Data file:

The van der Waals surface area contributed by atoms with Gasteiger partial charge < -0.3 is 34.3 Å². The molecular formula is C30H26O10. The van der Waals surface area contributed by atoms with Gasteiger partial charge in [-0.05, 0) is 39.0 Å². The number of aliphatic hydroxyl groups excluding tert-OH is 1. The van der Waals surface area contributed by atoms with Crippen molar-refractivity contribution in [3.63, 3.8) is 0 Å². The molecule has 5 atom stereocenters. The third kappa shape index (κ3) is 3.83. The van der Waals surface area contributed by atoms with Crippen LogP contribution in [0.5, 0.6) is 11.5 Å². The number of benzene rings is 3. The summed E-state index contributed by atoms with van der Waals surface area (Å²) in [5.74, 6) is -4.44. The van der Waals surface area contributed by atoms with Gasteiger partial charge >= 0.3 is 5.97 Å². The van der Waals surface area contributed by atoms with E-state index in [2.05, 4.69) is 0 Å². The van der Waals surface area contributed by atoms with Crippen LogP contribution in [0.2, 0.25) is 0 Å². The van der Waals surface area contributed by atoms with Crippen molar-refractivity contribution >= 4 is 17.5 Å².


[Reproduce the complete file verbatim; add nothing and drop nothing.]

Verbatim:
The van der Waals surface area contributed by atoms with Gasteiger partial charge < -0.3 is 34.3 Å². The molecular formula is C30H26O10. The van der Waals surface area contributed by atoms with Gasteiger partial charge in [-0.05, 0) is 39.0 Å². The number of aliphatic hydroxyl groups excluding tert-OH is 1. The van der Waals surface area contributed by atoms with Crippen molar-refractivity contribution in [3.63, 3.8) is 0 Å². The molecule has 5 atom stereocenters. The third kappa shape index (κ3) is 3.83. The van der Waals surface area contributed by atoms with Crippen LogP contribution in [0.5, 0.6) is 11.5 Å². The number of benzene rings is 3. The summed E-state index contributed by atoms with van der Waals surface area (Å²) in [5.74, 6) is -4.44. The van der Waals surface area contributed by atoms with Gasteiger partial charge >= 0.3 is 5.97 Å². The van der Waals surface area contributed by atoms with E-state index in [2.05, 4.69) is 0 Å². The van der Waals surface area contributed by atoms with Crippen LogP contribution in [0.2, 0.25) is 0 Å². The van der Waals surface area contributed by atoms with Crippen molar-refractivity contribution >= 4 is 17.5 Å².